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Thread: CPEC and Developments

  1. #466
    Turbanator Senior Contributor Double Edge's Avatar
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    Watched a couple of talks and there were some interesting statements

    - CPEC is too big to fail. It's BRi's flagship project so China will invest to make it successful otherwise it would not set a good example for BRI projects elsewhere. They will keep throwing good money after bad if need be.

    - Gwadar won't end up like Hambantota because Gwadar was funded through a grant instead of a loan. Couple other projects also funded through grants are the highway from Gwadar to Karachi and the optic fiber cable that comes to Pakistan from China. Projects funded through grants as opposed to loans have a special meaning. They won't fail.

    - China in creating BRI has inadvertently ended up with countries that feel threatened. The impression created is China is taking over these countries some way or the other. What if China's strategic intent with BRI is peace & development ?
    Last edited by Double Edge; 28 Jan 19, at 14:21.

  2. #467
    Senior Contributor Oracle's Avatar
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    Politicians are elected to serve...far too many don't see it that way - Albany Rifles!

    Loyalty to country always. Loyalty to government, when it deserves it - Mark Twain!

  3. #468
    Turbanator Senior Contributor Double Edge's Avatar
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    China’s BRI in Pakistan – a poster child for success? | Asia Dialogue | Jan 29 2019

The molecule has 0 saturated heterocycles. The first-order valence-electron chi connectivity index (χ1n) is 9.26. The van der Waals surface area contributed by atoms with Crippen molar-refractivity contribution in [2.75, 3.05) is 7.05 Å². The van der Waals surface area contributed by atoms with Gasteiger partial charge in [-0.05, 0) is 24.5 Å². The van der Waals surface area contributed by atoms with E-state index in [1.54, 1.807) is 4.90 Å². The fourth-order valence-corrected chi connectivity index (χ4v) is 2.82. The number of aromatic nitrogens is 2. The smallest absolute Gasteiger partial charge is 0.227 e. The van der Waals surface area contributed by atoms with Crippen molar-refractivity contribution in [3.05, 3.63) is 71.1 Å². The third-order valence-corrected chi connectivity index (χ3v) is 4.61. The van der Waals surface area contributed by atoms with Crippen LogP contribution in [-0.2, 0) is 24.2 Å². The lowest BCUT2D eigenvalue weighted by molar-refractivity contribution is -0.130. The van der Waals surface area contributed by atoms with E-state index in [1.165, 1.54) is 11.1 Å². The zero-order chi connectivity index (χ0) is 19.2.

The analysis presented here shows that there is a chasm between the decentralisation introduced in 2010 through the 18th Amendment to the Pakistani Constitution and the centripetal nature of the CPEC. The latter, in its current form, threatens to increase tensions between provinces and between the provinces and the centre.

    First, there was a need to provide Beijing with a single point of reference for managing the CPEC on the Pakistani side. ‘The pressure from the Chinese side to move quickly did not allow the federal government time to fully integrate the provinces initially.

    Second, the government was unwilling to hand over control of the CPEC to the military. The latter sees the economic corridor as an opportunity to further strengthen its relations with China. In 2016, the Pakistani military attempted to increase its influence over the CPEC by suggesting the creation of a ‘CPEC authority’; a proposal successfully resisted by the then PML-N government. Given the close ties between the current PTI administration in Pakistan and the army, the latter will likely acquire a more formal role in future months, especially considering that China has ‘minced no words about their desire for the army to have a greater role in the CPEC’.

    Another important element in the context of the CPEC and Pakistan’s federal structure is the controversy related to the route of the corridor. The original plan for the CPEC was to prioritise the less developed regions of Pakistan – Balochistan and KP – in order to shorten the transit route from Gwadar to the Karakoram Highway. However, shortly after starting the project it became evident that priority would be given to those road networks that were already developed.

  4. #469
    Turbanator Senior Contributor Double Edge's Avatar
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    Professor Andrew MacLeod. I will remember this name.